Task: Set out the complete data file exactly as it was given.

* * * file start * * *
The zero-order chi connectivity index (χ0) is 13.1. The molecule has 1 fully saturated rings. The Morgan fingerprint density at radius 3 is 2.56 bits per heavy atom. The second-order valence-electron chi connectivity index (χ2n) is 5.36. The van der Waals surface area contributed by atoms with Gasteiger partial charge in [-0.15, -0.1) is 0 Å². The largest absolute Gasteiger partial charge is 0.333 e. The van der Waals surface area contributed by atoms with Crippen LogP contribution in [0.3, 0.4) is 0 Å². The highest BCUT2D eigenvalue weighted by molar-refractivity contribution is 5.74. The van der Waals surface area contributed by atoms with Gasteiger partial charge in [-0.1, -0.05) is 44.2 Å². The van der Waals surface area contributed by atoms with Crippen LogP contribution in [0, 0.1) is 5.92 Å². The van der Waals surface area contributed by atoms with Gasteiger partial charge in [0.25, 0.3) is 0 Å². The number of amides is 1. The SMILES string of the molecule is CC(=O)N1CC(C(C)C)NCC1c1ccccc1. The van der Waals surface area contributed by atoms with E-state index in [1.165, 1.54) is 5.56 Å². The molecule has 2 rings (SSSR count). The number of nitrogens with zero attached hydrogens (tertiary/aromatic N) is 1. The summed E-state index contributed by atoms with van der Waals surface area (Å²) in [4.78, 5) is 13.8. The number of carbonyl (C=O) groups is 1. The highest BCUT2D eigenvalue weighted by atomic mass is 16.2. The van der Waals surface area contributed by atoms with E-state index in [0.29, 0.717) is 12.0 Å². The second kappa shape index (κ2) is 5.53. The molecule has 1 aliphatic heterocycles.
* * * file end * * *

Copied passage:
The zero-order chi connectivity index (χ0) is 13.1. The molecule has 1 fully saturated rings. The Morgan fingerprint density at radius 3 is 2.56 bits per heavy atom. The second-order valence-electron chi connectivity index (χ2n) is 5.36. The van der Waals surface area contributed by atoms with Gasteiger partial charge in [-0.15, -0.1) is 0 Å². The largest absolute Gasteiger partial charge is 0.333 e. The van der Waals surface area contributed by atoms with Crippen LogP contribution in [0.3, 0.4) is 0 Å². The highest BCUT2D eigenvalue weighted by molar-refractivity contribution is 5.74. The van der Waals surface area contributed by atoms with Gasteiger partial charge in [-0.1, -0.05) is 44.2 Å². The van der Waals surface area contributed by atoms with Crippen LogP contribution in [0, 0.1) is 5.92 Å². The van der Waals surface area contributed by atoms with Gasteiger partial charge in [0.25, 0.3) is 0 Å². The number of amides is 1. The SMILES string of the molecule is CC(=O)N1CC(C(C)C)NCC1c1ccccc1. The van der Waals surface area contributed by atoms with E-state index in [1.165, 1.54) is 5.56 Å². The molecule has 2 rings (SSSR count). The number of nitrogens with zero attached hydrogens (tertiary/aromatic N) is 1. The summed E-state index contributed by atoms with van der Waals surface area (Å²) in [4.78, 5) is 13.8. The number of carbonyl (C=O) groups is 1. The highest BCUT2D eigenvalue weighted by atomic mass is 16.2. The van der Waals surface area contributed by atoms with E-state index in [0.29, 0.717) is 12.0 Å². The second kappa shape index (κ2) is 5.53. The molecule has 1 aliphatic heterocycles.